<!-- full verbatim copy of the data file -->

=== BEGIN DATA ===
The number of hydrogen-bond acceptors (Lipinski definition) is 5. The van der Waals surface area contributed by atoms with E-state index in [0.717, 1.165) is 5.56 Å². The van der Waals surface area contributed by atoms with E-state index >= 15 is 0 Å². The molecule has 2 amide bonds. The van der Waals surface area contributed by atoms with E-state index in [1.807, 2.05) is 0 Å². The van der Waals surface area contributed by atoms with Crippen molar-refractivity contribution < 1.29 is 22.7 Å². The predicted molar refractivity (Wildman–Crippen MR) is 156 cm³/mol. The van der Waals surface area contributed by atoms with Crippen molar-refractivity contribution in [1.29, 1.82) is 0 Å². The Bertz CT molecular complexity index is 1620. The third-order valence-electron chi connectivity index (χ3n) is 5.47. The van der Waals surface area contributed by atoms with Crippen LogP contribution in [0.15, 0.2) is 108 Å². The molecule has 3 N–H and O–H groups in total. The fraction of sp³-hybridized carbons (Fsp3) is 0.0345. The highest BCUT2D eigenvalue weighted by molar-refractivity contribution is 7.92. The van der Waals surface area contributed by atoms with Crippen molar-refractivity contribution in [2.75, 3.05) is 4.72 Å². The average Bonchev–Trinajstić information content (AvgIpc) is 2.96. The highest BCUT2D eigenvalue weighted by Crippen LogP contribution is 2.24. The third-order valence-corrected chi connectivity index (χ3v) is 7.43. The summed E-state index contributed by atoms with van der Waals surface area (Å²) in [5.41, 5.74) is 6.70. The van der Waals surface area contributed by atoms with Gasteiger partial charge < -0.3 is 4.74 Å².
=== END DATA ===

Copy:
The number of hydrogen-bond acceptors (Lipinski definition) is 5. The van der Waals surface area contributed by atoms with E-state index in [0.717, 1.165) is 5.56 Å². The van der Waals surface area contributed by atoms with E-state index >= 15 is 0 Å². The molecule has 2 amide bonds. The van der Waals surface area contributed by atoms with E-state index in [1.807, 2.05) is 0 Å². The van der Waals surface area contributed by atoms with Crippen molar-refractivity contribution < 1.29 is 22.7 Å². The predicted molar refractivity (Wildman–Crippen MR) is 156 cm³/mol. The van der Waals surface area contributed by atoms with Crippen molar-refractivity contribution in [1.29, 1.82) is 0 Å². The Bertz CT molecular complexity index is 1620. The third-order valence-electron chi connectivity index (χ3n) is 5.47. The van der Waals surface area contributed by atoms with Crippen LogP contribution in [0.15, 0.2) is 108 Å². The molecule has 3 N–H and O–H groups in total. The fraction of sp³-hybridized carbons (Fsp3) is 0.0345. The highest BCUT2D eigenvalue weighted by molar-refractivity contribution is 7.92. The van der Waals surface area contributed by atoms with Crippen molar-refractivity contribution in [2.75, 3.05) is 4.72 Å². The average Bonchev–Trinajstić information content (AvgIpc) is 2.96. The highest BCUT2D eigenvalue weighted by Crippen LogP contribution is 2.24. The third-order valence-corrected chi connectivity index (χ3v) is 7.43. The summed E-state index contributed by atoms with van der Waals surface area (Å²) in [5.41, 5.74) is 6.70. The van der Waals surface area contributed by atoms with Gasteiger partial charge < -0.3 is 4.74 Å².